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From Sangjin Lee <sjl...@gmail.com>
Subject Re: [DISCUSS] what exactly are the stability guarantees of the YARN APIs
Date Tue, 31 May 2016 17:41:26 GMT
On Mon, May 30, 2016 at 9:44 PM, Karthik Kambatla <kasha@cloudera.com>
wrote:

> Inline.
>
> On Sat, May 28, 2016 at 11:34 AM, Sangjin Lee <sjlee0@gmail.com> wrote:
>
>> I think there is more to it. The InterfaceStability javadoc states:
>>     Incompatible changes must not be made to classes marked as stable.
>>
>> And in practice, I don't think the class annotation can be considered a
>> simple sum of method annotations. There is a notion of class compatibility
>> distinct from method stability. One key example is interfaces and abstract
>> classes as in this case. The moment a new abstract method is added, the
>> class becomes incompatible as it would break all downstream subclasses or
>> implementing classes. That's the case even if *all methods are declared
>> stable*. Thus, adding any abstract method (no matter what their
>> scope/stability is) should be considered in violation of the stable
>> contract of the class.
>>
>
> Fair point. I was referring to them in the context of adding @Evolving
> methods to @Stable classes. Our policy states that "Classes not annotated
> are implicitly “Private”. Class members not annotated inherit the
> annotations of the enclosing class." So, the annotation on a method
> overrides that of the enclosing class. This seems pretty reasonable to me.
>
> Do you think there is reason to revisit this? If yes, we should update
> this for Hadoop 3.
>

As this got clarified in this thread, I think being able to add an
@Evolving method to a @Stable class is somewhat orthogonal to preserving
compatibility of the @Stable class. I think an @Evolving method can be
added, but only in a manner that the compatibility of the @Stable class is
preserved.


>
>
>>
>> Regarding interfaces and abstract classes, one future enhancement to the
>> InterfaceStability annotation we could consider is formally separating the
>> contract for users of the API and the implementers of the API. They follow
>> different rules. It could be feasible to have an interface as Public/Stable
>> for users (anyone can use the API in a stable manner) but Private for
>> implementers. The idea is that it is still a public interface but no
>> third-party code should not subclass or implement it. I suspect a fair
>> amount of hadoop's public interface might fall into that category. That
>> itself is probably an incompatible change, so we might have to wait until
>> after 3.0, however.
>>
>
> Interesting thought. Agree that we do not anticipate users sub-classing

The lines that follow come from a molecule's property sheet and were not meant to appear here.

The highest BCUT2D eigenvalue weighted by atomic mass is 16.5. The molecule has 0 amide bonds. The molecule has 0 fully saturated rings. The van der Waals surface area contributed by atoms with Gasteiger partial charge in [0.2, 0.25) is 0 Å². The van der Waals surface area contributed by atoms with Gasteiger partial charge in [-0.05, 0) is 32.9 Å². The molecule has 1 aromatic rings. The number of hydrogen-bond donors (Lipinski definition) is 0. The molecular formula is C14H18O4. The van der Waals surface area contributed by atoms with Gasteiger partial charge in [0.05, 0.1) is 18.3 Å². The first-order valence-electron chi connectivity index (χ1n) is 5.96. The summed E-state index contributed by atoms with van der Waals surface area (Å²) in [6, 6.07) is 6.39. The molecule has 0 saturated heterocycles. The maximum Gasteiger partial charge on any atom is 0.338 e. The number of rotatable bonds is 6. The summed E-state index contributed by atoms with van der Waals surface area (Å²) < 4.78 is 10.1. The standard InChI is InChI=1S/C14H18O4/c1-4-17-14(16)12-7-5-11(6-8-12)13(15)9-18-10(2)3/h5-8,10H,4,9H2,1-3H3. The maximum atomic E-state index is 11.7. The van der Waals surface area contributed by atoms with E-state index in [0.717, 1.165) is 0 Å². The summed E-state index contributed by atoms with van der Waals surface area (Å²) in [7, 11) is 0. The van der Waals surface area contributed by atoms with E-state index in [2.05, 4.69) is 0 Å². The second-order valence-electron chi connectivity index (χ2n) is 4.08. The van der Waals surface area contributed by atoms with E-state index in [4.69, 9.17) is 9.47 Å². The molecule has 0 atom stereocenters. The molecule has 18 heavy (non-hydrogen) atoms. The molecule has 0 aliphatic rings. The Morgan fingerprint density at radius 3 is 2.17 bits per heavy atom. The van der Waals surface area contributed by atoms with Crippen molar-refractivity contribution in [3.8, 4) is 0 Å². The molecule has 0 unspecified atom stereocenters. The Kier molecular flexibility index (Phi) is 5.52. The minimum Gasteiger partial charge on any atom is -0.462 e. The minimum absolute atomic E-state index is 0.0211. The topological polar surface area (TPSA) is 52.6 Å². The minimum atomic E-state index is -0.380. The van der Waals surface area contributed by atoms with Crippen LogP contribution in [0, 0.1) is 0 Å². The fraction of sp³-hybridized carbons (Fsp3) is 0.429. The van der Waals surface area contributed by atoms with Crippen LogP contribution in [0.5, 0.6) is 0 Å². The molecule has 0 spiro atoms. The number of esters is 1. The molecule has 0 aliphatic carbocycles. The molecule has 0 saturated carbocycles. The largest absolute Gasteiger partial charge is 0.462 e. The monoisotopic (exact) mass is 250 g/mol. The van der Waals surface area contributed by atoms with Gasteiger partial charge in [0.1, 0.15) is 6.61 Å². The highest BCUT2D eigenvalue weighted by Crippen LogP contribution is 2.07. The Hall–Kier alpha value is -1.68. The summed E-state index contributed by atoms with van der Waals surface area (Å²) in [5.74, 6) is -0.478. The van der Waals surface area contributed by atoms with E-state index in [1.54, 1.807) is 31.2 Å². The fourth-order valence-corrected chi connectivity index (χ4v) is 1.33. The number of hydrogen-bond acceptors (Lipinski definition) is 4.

> most of our Public-Stable classes.
>
> There are also classes which we do not anticipate end-users to directly
> use, but devs might want to sub-class. This applies to pluggable entities;
> e.g. SchedulingPolicy in fairscheduler. We are currently using
> Public-Evolving to capture this intent.
>
> Should we add a third annotation in addition to Audience and Stability to
> capture whether a class can be extended? Given the few classes we
> anticipate being extended, this is likely lesser work. :)
>
>
>>
>>
>> On Sat, May 28, 2016 at 10:07 AM, Karthik Kambatla <kasha@cloudera.com>
>> wrote:
>>
>>> Inline.
>>>
>>> On Sat, May 28, 2016 at 3:51 AM, Steve Loughran <stevel@hortonworks.com>
>>> wrote:
>>>
>>> >
>>> > In SLIDER-1130, I discovered that some changes to some YARN classes had
>>> > broken my test code —new abstract methods had been defined, which
>>> broke the
>>> > subclasses I have to mock a YARN cluster. These are invaluable
>>> classes, as,
>>> > once eventually the hadoop regressions had been worked around, they
>>> showed
>>> > that the label code was broken ( YARN-5135 ) and the fixYARN-4991 not
>>> > backported to branch-2
>>> >
>>> > If the classes that had changed were tagged as @Private or @Evolving,
>>> I'd
>>> > have just said, "oh well, never mind"
>>> >
>>> > Except, the two interfaces that broke: ContainerStatus and NodeReport
>>> —are
>>> > marked @Public, @Stable
>>> >
>>> > Given that my code broke, I don't believe that the guarantees of a
>>> @Stable
>>> > interface, "Can evolve while retaining compatibility for minor release
>>> > boundaries; in other words, incompatible changes to APIs marked Stable
>>> are
>>> > allowed only at major releases (i.e. at m.0)." are being kept.
>>> >
>>> > Now, in YARN-5130, we now have a patch to remark the interfaces as
>>> > Unstable.
>>> >
>>> > However, while I can apply that patch myself, I want to raise a broader
>>> > question: what does the Yarn team consider constitutes "stable"?
>>> >
>>> >  And do that changes that took place in YARN-3886 and YARN-2882 meet
>>> those
>>> > requirements? New methods are going in, some of which are now being
>>> tagged
>>> > as @Evolving?
>>>
>>>
>>> > I fail to see how something marked as @Stable can add @Evolving
>>> methods,
>>> > and given that changes are breaking downstream code, I worry that not
>>> > enough care is being taken over the maintenance of the guarantee which
>>> > @Public, @Stable interfaces make to users
>>> >
>>>
>>> Are you referring to adding @Evolving methods to @Stable classes? If yes,
>>> my understanding is - the annotations are per-method and the class
>>> annotations are a convenience to avoid having to annotate each method.
>>>
>>>
>>> >
>>> >
>>> >
>>> > -Steve
>>> >
>>> >
>>> > ---------------------------------------------------------------------
>>> > To unsubscribe, e-mail: yarn-dev-unsubscribe@hadoop.apache.org
>>> > For additional commands, e-mail: yarn-dev-help@hadoop.apache.org
>>> >
>>> >
>>>
>>
>>
>

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